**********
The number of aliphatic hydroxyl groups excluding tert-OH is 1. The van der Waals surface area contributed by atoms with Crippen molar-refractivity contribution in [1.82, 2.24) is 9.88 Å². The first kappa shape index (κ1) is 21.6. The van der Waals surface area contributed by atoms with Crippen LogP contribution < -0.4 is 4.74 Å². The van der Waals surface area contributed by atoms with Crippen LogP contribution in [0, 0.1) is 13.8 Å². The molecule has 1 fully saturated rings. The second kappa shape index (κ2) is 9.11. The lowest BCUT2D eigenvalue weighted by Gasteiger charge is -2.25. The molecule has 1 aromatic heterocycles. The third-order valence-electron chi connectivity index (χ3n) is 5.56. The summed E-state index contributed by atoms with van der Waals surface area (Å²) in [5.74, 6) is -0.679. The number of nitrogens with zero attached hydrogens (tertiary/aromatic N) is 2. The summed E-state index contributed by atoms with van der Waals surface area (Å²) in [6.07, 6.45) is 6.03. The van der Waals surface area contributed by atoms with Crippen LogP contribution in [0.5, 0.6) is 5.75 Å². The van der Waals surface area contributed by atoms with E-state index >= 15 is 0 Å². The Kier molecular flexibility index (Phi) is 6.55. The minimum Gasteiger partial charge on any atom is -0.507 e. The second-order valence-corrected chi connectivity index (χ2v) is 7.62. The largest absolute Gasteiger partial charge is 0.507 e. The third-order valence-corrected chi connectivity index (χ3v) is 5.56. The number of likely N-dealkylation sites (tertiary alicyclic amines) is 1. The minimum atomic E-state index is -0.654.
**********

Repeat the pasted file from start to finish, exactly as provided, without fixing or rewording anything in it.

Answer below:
The number of aliphatic hydroxyl groups excluding tert-OH is 1. The van der Waals surface area contributed by atoms with Crippen molar-refractivity contribution in [1.82, 2.24) is 9.88 Å². The first kappa shape index (κ1) is 21.6. The van der Waals surface area contributed by atoms with Crippen LogP contribution < -0.4 is 4.74 Å². The van der Waals surface area contributed by atoms with Crippen LogP contribution in [0, 0.1) is 13.8 Å². The molecule has 1 fully saturated rings. The second kappa shape index (κ2) is 9.11. The lowest BCUT2D eigenvalue weighted by Gasteiger charge is -2.25. The molecule has 1 aromatic heterocycles. The third-order valence-electron chi connectivity index (χ3n) is 5.56. The summed E-state index contributed by atoms with van der Waals surface area (Å²) in [5.74, 6) is -0.679. The number of nitrogens with zero attached hydrogens (tertiary/aromatic N) is 2. The summed E-state index contributed by atoms with van der Waals surface area (Å²) in [6.07, 6.45) is 6.03. The van der Waals surface area contributed by atoms with Crippen LogP contribution in [0.5, 0.6) is 5.75 Å². The van der Waals surface area contributed by atoms with E-state index >= 15 is 0 Å². The Kier molecular flexibility index (Phi) is 6.55. The minimum Gasteiger partial charge on any atom is -0.507 e. The second-order valence-corrected chi connectivity index (χ2v) is 7.62. The largest absolute Gasteiger partial charge is 0.507 e. The third-order valence-corrected chi connectivity index (χ3v) is 5.56. The number of likely N-dealkylation sites (tertiary alicyclic amines) is 1. The minimum atomic E-state index is -0.654.